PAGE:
Liverpool Varsity scientists to use scent to control destructive rodent behaviourNov 8, 5:30 pm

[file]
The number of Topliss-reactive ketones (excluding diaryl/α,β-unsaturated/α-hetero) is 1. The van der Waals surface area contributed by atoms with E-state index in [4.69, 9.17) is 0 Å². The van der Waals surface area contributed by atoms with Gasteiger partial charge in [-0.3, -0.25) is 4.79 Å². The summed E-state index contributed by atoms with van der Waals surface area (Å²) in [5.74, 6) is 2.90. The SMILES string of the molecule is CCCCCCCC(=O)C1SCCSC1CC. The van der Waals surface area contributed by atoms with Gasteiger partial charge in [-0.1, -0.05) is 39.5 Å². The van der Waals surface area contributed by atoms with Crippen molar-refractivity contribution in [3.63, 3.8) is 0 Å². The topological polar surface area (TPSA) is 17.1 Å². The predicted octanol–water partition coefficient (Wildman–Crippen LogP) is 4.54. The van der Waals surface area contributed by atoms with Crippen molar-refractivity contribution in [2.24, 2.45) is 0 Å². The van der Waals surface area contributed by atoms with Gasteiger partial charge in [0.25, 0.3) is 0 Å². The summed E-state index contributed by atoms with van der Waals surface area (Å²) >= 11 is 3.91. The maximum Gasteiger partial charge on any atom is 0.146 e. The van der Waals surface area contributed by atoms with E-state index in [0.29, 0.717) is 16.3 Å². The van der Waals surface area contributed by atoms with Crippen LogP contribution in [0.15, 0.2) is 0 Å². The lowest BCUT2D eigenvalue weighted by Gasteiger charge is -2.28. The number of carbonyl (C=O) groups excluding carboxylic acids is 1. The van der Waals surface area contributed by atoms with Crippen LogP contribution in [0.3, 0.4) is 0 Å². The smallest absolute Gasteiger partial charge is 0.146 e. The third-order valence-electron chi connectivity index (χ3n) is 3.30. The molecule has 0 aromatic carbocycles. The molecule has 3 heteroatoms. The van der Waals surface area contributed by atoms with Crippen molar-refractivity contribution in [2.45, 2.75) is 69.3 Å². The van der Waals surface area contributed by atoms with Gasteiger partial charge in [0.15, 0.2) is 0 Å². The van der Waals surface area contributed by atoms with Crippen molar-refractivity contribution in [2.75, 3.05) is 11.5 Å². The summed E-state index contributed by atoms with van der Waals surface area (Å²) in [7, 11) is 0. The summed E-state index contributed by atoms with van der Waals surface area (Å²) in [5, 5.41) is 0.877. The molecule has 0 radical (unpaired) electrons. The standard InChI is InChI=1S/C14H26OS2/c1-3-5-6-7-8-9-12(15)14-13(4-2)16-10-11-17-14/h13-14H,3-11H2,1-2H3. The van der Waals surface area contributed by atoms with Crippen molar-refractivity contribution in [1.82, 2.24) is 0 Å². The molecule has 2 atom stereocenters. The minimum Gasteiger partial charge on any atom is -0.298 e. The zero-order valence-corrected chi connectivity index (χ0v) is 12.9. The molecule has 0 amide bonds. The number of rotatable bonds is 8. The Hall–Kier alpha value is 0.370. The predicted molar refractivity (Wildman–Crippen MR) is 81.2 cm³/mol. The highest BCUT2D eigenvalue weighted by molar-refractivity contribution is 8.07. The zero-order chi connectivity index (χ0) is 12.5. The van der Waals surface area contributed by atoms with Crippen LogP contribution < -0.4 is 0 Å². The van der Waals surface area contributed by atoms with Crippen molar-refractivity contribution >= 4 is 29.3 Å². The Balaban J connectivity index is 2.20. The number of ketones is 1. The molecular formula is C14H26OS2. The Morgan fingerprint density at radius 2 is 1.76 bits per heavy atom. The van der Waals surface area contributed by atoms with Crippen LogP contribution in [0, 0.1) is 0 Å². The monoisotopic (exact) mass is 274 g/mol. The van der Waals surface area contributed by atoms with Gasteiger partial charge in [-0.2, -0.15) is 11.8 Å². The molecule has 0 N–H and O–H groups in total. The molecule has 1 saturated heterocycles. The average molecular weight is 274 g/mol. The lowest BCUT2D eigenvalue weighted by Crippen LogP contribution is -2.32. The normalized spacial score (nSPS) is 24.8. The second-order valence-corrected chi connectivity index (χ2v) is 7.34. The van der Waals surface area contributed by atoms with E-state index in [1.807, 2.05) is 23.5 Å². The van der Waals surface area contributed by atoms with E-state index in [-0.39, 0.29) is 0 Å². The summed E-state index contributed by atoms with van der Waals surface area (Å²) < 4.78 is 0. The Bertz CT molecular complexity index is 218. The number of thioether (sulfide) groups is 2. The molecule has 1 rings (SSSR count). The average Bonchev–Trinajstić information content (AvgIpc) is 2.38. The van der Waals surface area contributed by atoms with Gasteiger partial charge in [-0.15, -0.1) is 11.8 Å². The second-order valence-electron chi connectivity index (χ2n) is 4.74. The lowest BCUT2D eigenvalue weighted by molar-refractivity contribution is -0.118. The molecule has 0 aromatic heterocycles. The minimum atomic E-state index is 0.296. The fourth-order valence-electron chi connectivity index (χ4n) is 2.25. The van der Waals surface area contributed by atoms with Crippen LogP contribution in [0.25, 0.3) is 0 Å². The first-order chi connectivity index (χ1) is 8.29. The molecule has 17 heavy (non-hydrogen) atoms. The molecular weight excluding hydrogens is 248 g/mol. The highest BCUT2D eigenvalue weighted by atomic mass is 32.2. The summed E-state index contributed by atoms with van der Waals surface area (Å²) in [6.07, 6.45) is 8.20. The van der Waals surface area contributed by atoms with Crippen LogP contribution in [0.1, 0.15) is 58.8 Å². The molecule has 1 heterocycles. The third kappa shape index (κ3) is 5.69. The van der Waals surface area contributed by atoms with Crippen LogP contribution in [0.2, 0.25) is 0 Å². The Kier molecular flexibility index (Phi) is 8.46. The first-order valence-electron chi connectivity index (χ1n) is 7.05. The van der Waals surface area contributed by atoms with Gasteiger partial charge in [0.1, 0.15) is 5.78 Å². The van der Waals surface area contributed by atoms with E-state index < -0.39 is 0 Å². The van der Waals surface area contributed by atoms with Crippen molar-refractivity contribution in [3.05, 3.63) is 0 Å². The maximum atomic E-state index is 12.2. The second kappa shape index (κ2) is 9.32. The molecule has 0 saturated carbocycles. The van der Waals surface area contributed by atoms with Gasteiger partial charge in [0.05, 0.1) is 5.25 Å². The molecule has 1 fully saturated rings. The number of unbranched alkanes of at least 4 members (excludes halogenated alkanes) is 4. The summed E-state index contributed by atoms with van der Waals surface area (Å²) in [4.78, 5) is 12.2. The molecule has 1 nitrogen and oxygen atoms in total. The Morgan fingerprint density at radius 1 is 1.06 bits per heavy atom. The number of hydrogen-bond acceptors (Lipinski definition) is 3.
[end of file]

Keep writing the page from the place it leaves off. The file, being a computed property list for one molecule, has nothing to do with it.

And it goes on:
Liverpool (UK), Nov.8 (ANI): Research on the scent signals of mice and rats, by a team at the University of Liverpool and Rothamsted Research, will help inform future rodent-control strategies aimed at reducing the damage they cause to food resources around the world.The 4.7 million pound research programme has received funding from the Biotechnology and Biological Sciences Research Council (BBSRC) in the form of a strategic Longer and Larger award (sLoLa). These provide internationally-leading research teams with the resources to conduct multidisciplinary research to address major global challenges. Rodents are a serious threat to global food security. Research suggests that even a five percent reduction in the damage that rodents cause to cereal harvests could help feed one third of all undernourished people worldwide. Rodents also spread many livestock and human diseases. The team is investigating the scent signal mechanisms that rodents use to navigate around their habitat, communicate with each other, and reproduce. Scientists aim to use these signals to monitor and manipulate rodent behaviour to contribute to new approaches for better control of the destructive nature of rats and mice. Current rodent control strategies are based on poisons delivered in food or water baits, but there is increasing concern that these chemicals persist in the environment and have negative impacts on non-target species. This new study will reduce the problems with current strategies by providing more efficient ways of targeting rodents, whilst improving the humaneness of control methods. Professor Jane Hurst, from the University's Institute of Integrative Biology, said: "Rodents cause problems in countries all over the world due to the food they destroy, the disease they spread to livestock and humans, and the damage they cause to the built and rural environment. Rats and mice reproduce very rapidly and prove difficult to track, particularly as they learn quickly how to evade current control strategies." "Our research on rodent behaviour and communication has helped us to understand the complexity of mammalian scents and their meaning, and the role of learning in modifying behavioural responses. Several types of scent signals will be key to this work, including those involved in sexual attraction and predator avoidance." "We will be working closely with a wide range of stakeholders from pest control, environmental health, animal welfare and food industries to ensure that we maintain a practical focus and establish clear pathways for subsequent deployment of new strategies." (ANI)
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